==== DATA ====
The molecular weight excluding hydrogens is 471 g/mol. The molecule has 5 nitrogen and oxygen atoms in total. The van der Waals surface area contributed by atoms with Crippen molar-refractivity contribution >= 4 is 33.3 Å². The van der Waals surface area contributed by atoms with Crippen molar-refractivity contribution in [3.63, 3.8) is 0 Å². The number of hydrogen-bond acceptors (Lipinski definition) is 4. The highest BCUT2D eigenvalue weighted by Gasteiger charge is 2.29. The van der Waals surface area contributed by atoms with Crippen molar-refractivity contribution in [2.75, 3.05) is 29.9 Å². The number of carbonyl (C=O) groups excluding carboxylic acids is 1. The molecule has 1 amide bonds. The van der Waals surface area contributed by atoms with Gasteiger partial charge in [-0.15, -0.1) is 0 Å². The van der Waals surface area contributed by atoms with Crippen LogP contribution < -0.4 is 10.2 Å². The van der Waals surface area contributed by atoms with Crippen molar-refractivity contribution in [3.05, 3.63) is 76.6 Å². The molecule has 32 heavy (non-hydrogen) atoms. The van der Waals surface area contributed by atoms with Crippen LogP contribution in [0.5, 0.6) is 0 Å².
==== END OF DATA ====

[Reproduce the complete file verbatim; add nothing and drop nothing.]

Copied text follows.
The molecular weight excluding hydrogens is 471 g/mol. The molecule has 5 nitrogen and oxygen atoms in total. The van der Waals surface area contributed by atoms with Crippen molar-refractivity contribution >= 4 is 33.3 Å². The van der Waals surface area contributed by atoms with Crippen molar-refractivity contribution in [3.63, 3.8) is 0 Å². The number of hydrogen-bond acceptors (Lipinski definition) is 4. The highest BCUT2D eigenvalue weighted by Gasteiger charge is 2.29. The van der Waals surface area contributed by atoms with Crippen molar-refractivity contribution in [2.75, 3.05) is 29.9 Å². The number of carbonyl (C=O) groups excluding carboxylic acids is 1. The molecule has 1 amide bonds. The van der Waals surface area contributed by atoms with Gasteiger partial charge in [-0.15, -0.1) is 0 Å². The van der Waals surface area contributed by atoms with Crippen LogP contribution < -0.4 is 10.2 Å². The van der Waals surface area contributed by atoms with Crippen molar-refractivity contribution in [3.05, 3.63) is 76.6 Å². The molecule has 32 heavy (non-hydrogen) atoms. The van der Waals surface area contributed by atoms with Crippen LogP contribution in [0.5, 0.6) is 0 Å².